My previous notebook computer was 15.4" Dell Inspiron 8600, which I also designed, and served me well for 5.5 years. It failed about 6 months ago with a motherboard problem that would be expensive to replace - about as much as a netbook. At the time, I didn't want to spend alot of money on a replacement computer, so I got a netbook: Asus S101. It's a nice little (little!!!) machine, came with a Window XP Home on a 16GB SSD (note: they are now shipping with a 32GB SSD, which is actually livable, where the 16GB is definitely /not/ and later upgraded to 64GB). It does alot of things very well, but I eventually came to the conclusion that this was not enough computer for me. And if it failed I'd have to ship the computer away to the manufacturer for service - which would put me out of service for about 2+ weeks. So I bit the bullet, and got another real computer.
Performance is excellent. This is safely the fastest notebook I've ever had the pleasure to work with - ever.
The display is excellent, displaying everything including movies with great sharpness, color quality, and contrast.
The keyboard has good touch, and the back-lighting is a nice touch that really should be included with every notebook.
Someone gave good though to the internal airflow, which allows the machine to be quiet and be effective even when resting on my lap with a comforter.
The SSD is giving snappy performance, but it's actual available physical C: size is 58.7GB, and there is the risk that the performance will decline over time (trim capability is unknown yet).
Fastest wifi performance I've ever measured: downloaded iTunes yesterday and the Network tab on the Task Manager showed an average 10.5% utilization with frequent peaks of 11.75% of a 54mbps wifi connection (I have a 7mbps DSL line to the internet with a high performance wifi router, but the Apple servers deserve some credit too).
The sound fidelity coming from the speakers is extremely good, especially for a notebook. Playing the movie "The Transporter" (music by Stanley Clarke), there were several very interesting sound positioning effect that many other speakers just won't present quite as well.
The built in webcam and array microphone work well. I'm having lots of great conversations with my daughter via Skype, who's on a 2 month trip in Ireland. Visual detail is good, and room echo of what I'm sending is low to non-existent.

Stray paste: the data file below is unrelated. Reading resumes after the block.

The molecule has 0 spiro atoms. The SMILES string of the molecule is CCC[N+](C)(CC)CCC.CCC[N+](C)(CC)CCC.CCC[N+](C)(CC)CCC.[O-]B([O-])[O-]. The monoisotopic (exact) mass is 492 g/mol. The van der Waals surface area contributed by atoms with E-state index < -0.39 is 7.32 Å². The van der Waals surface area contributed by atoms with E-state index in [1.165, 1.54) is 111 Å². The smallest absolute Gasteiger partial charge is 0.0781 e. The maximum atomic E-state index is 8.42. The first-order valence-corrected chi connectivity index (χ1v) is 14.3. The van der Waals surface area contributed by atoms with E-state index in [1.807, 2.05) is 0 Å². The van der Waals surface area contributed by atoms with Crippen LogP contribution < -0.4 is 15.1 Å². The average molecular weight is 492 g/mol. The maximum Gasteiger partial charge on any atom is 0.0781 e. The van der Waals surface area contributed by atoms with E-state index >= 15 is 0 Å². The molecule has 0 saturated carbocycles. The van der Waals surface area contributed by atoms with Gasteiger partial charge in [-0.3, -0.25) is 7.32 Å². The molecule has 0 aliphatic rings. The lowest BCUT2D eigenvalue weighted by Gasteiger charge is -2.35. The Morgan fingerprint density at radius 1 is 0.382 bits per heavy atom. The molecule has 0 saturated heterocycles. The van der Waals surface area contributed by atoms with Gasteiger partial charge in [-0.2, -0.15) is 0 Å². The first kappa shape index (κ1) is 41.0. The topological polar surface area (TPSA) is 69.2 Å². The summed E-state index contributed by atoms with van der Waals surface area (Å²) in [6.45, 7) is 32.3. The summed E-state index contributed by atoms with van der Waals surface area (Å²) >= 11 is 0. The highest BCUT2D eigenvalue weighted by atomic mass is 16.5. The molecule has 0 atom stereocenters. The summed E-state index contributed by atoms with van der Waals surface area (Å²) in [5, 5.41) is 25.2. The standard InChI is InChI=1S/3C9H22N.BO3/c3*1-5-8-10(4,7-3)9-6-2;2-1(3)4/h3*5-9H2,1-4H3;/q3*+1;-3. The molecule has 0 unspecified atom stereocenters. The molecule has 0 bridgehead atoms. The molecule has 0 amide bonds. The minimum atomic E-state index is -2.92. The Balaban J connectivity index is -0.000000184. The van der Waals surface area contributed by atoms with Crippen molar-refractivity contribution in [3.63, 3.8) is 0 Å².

I'm a believer in the Dell 4 year high end extended service warranty, and include it in all of the notebook computers that I design, because notebooks are subject to physical insults that desktop computers are not, and Dell will overnight ship replacement parts. Want to rent a great notebook computer for the price of a new great computer, here are 2 realistic human threats that tend to produce total loss: Dropping, and Liquid Spills.
Overall build quality is good. But it kind of better be with a machine this heavy, or else simple motions like lifting it from the front corner is going to cause the chassis to quickly split.
There are oodles of practical connectors and adapters built in, and I really like the slot-load CD/DVD drive.
The battery life seems to last about 2 hours, not the 3-4 hours I was designing for (I attribute this to the lowest end display card, which is much stronger and much higher power consuming than I wanted). I've played with the various power options and I've been able to improve the duration from the 1.5H that I seemed to first be getting when I received the machine, but I think 2.5H is going to be the wall.
The touch pad is left of where it should be. It's centered under the keyboard, rather than in the physical center of the computer, causing an awkward right hand "lunge" across to 1.5" left of where I naturally expect it to be. But I can recalibrate.
This machine and power brick are large and heavy, and are well served by backpack transport rather than something with just a single handle.
The low level light performance of the webcam in a dimly lit restaurant is fair, producing brownish grainy images. (reminder that the human eye has such an amazingly good sharpness even with wide variations of available light, that even modern DSLR technology comes no where near what the human eye can do so easily that we take that capability for granted.)
The machine was shipped about 3 weeks later than the original estimate. Note that this longer-than-expected actual ship date has happened with all other 17" Precision notebook computers that I've designed in the past.
Not sure yet about the 64 bit OS. There have been 1-2 weird freezing issues which I suspect the 32 bit OS may not experience; there is a compatibility issue with printing from a 64 bit machine to a printer attached to a 32 bit machine, but the effective work around is to print directly to the network attached printer. But having 4GB of available memory with a 64 bit OS is nicer than having 3GB of actually available memory on the same machine with a 32 bit OS. So the jury is still out on whether to reinstall with the 32 bit OS, or stick with the 64 bit OS.
In a nutshell, I can see myself growing old with this woman.